The lone item in my mailbox today was a Plain White Envelope (PWE) from a previous trading partner, The Lost Collector. We did a fairly big trade shortly before Christmas, but he found two more that missed the first shipment.
|2008 Topps Moments and Milestones Black #125-38 Matt Holliday /25|
So let's do the math. 216 base cards for each hit, plus three colored parallels (this one is Black, the most common of the parallels), plus the four printing plates. That means there are 868 varieties of this single card. The 2008 Moments & Milestones base set comes in even bigger than the 2007 release at a whopping 12,000+ cards, and that's before you factor in the colored parallels.
Frankly, I think Topps seriously dropped the ball on this concept. I would much prefer if they had done something more along the lines of Upper Deck's Documentary product, or even the Mickey Mantle home run cards, one for each of the Mick's 536 career dingers.
|2006 Topps Chrome Mantle Home Run History Blue Refractors #MHRC530 Mickey Mantle /200|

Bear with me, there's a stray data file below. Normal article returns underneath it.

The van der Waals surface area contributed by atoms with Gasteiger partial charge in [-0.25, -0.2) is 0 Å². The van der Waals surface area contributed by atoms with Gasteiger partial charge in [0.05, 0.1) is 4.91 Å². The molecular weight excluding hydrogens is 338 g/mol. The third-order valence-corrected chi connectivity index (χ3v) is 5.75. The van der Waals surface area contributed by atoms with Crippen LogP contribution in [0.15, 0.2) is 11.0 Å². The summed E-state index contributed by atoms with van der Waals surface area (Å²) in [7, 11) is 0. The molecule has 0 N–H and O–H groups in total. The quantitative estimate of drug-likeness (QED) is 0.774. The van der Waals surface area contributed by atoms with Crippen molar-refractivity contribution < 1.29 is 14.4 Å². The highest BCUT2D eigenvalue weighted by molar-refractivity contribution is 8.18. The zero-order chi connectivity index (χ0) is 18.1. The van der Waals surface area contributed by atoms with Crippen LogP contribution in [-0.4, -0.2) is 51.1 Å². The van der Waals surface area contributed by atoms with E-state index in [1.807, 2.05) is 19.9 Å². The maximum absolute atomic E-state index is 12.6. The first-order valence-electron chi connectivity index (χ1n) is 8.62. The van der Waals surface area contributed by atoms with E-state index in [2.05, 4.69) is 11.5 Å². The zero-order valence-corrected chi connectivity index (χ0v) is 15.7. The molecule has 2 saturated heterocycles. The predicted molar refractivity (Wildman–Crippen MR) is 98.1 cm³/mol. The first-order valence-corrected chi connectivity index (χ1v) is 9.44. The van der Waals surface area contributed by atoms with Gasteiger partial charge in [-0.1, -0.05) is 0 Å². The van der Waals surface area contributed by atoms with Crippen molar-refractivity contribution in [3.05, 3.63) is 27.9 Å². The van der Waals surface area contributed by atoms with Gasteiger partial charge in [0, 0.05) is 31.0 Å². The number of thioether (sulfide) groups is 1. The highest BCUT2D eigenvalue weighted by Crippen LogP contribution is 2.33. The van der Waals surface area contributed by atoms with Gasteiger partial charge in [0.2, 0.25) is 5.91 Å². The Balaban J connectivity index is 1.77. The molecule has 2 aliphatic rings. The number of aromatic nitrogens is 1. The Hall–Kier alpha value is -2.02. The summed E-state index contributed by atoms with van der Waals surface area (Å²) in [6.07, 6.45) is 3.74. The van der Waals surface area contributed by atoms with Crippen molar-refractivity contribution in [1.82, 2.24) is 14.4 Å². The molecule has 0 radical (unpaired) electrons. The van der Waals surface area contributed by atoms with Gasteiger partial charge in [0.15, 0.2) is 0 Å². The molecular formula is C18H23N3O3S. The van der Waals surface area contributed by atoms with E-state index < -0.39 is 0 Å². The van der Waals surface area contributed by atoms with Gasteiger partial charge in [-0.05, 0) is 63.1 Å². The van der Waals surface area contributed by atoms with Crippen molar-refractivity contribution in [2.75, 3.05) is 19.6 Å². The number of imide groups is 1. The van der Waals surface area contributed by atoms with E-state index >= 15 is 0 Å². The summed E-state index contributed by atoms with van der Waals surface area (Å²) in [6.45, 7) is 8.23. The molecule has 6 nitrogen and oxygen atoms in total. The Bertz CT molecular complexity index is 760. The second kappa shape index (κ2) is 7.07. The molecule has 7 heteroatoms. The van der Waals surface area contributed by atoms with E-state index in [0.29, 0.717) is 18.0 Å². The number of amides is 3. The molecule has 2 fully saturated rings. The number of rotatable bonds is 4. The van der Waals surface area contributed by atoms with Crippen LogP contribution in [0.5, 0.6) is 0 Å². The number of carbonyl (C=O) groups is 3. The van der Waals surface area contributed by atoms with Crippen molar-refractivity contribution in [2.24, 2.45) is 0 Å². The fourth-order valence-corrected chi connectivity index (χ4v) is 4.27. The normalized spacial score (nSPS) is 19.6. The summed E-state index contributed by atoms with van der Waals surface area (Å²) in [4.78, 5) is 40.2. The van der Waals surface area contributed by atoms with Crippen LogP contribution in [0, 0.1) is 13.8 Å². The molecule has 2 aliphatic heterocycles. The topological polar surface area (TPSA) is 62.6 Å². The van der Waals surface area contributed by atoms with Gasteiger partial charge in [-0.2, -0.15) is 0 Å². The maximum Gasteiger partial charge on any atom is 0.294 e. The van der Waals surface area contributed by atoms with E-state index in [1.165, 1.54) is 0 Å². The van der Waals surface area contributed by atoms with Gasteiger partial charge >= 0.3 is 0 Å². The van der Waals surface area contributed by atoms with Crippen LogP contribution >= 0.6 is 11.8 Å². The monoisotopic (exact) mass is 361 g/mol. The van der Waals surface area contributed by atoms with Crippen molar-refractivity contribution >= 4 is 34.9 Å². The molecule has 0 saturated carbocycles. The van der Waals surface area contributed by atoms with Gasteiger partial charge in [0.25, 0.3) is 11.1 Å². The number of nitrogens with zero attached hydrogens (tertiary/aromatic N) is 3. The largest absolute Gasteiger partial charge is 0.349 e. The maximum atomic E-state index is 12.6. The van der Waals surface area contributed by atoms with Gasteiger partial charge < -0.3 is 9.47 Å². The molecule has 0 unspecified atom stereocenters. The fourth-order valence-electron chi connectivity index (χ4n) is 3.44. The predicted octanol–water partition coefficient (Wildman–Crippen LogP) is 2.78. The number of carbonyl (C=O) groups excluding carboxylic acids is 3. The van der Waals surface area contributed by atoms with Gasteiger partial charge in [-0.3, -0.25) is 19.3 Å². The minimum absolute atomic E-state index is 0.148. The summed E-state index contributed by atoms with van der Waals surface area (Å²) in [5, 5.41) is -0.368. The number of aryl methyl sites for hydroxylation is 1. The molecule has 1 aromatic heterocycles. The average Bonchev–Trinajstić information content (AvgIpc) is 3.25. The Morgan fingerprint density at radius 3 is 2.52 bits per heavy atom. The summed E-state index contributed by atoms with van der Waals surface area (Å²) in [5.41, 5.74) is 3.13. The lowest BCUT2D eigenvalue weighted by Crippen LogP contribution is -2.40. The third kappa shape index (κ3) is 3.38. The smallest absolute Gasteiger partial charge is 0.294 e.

|2006 Topps Chrome Mantle Home Run History Blue Refractors #MHRC530 Mickey Mantle /200 (Reverse)|
Topps made a similar 73-card set for Barry Bonds in 2002, and that one even gave detail about its distance and direction.
|2002 Topps #365 Barry Bonds HR 73 (Reverse)|
Anyway, I do like the Holliday card, and the Black parallel that The Lost Collector sent works well with the Rockies' colors. I'll just let this card appeal to my affinity for serial numbers and the Rockies, and try to suppress the set builder in me.
A question for player collectors: would you want every base card of your chosen player from Moments & Milestones? Or would any one of them suffice?
I mentioned there were two cards in this PWE, and this was intended to be the main attraction, according to the handwritten note.
|1998 Ultra Rocket to Stardom #10 Todd Helton|
Not only that, but this card is die-cut. The edges are rounded, which makes the overall shape look something like a comic strip thought bubble. I think this is a good idea in a die-cut card, since those rounded edges are much less likely to get dinged than some of Topps' recent designs.
For all its over-the-top design features, the paragraph on the back actually speaks pretty intelligently about Helton's upcoming career. It was hoped that Helton would replace Andres Galarraga at first base, bringing a strong bat to the lineup. After his long career as a Rockie, Helton also ended up being a bit of an upgrade defensively, winning three Gold Gloves to Galarraga's two.
These are some of the more unusual cards I've received via trade, and though they aren't setting any design benchmarks, they certainly inspired plenty of commentary for a two-card PWE.